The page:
Army chief questions Thailand backpacker murder verdict

A Buddhist monk delivers a speech at a demonstration over the Thai court verdict on the murder of two British backpackers. Picture: AP
A Buddhist monk delivers a speech at a demonstration over the Thai court verdict on the murder of two British backpackers. Picture: AP
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The head of Myanmar’s military joined growing criticism yesterday against the death sentences handed down to two men from Myanmar for a double murder on a Thai resort island, calling on Thailand’s military government to review the case.

General Min Aung Hlaing’s comments, carried prominently by state media, came three days after the men were convicted of murdering two British tourists on the island of Koh Tao last year. The verdict has sparked daily protests in Myanmar and attracted global attention.

Though we do not wish to meddle with the justice system of Thailand, we would like to request the prime minister review and reconsider the case”

WIN MAUNG

The army chief urged Thailand to “review the evidence” that led to the convictions of the two migrants, Win Zaw Htun and Zaw Lin, both 22, who say Thai police tortured them into confessing.

The men were found guilty of killing David Miller, 24, and Hannah Witheridge, 23, whose battered bodies were found on a Koh Tao beach on 14 September, last year. Autopsies showed the pair, who met on the island while staying at the same hotel, had suffered severe head wounds and that Witheridge had been raped.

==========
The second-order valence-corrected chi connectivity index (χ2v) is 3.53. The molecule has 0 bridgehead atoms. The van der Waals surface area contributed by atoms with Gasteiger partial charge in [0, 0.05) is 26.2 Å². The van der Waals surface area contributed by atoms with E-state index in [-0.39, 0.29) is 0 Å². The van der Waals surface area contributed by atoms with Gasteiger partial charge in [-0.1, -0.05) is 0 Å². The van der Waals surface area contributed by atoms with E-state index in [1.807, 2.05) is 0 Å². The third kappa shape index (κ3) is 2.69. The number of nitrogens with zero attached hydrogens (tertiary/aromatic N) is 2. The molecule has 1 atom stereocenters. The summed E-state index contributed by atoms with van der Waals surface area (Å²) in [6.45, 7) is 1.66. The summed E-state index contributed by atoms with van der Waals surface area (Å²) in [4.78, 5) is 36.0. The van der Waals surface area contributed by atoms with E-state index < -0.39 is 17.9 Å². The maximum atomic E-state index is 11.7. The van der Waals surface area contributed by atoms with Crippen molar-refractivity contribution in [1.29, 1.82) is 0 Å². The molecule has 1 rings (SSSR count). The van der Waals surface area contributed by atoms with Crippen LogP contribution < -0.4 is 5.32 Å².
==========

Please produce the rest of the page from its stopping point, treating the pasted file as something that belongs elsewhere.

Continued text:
The general urged Thailand to “avoid a situation in which the innocent ... were wrongly punished,” according to the state-run Global New Light of Myanmar newspaper, which carried the statement on its front page.

The brutality of the murders tarnished the image of Thailand’s tourism industry and raised questions about police competence and the Thai judicial system after the defence accused police of mishandling key evidence and using the two men as scapegoats. Police deny any wrongdoing.

Since the verdict, protests have been held in Myanmar’s biggest city, Yangon – outside the Thai Embassy and at the famed Shwedagon Pagoda –and at the Myanmar-Thai border. Yesterday the English-language Bangkok Post reported that Myanmar’s ambassador to Thailand also expressed objections to the verdict.

“Even though we do not wish to meddle with the justice system of Thailand, we would like to request the prime minister review and reconsider the case,” the Bangkok Post quoted the ambassador, Win Maung, as saying in a statement.

Human Rights Watch called the verdict “profoundly disturbing,” citing the defendants’ accusations of police torture that were never investigated and questionable DNA evidence linking them to the crime.

The general’s statement was part of a New Year’s message to his Thai counterparts, including deputy prime Minister Prawit Wongsuwan, a fellow general who is also Thailand’s minister of defence.

However yesterday police in Thailand defended their investigation.

Thai police spokesman Dejnarong Suthicharnbancha said: “I would like to reassure that the investigation process of police was transparent and of a standard that is acceptable.”

The deputy police spokesman Piyaphand Pingmuang said: “We cannot undo the investigation.” He asked Thai and Burmese nationals not to join demonstrations against the verdict.

“Some groups are trying to make this a political matter and about diplomatic ties, but there are no issues because Thailand has communicated with the Myanmar government to create understanding on this matter,” Mr Piyaphand said.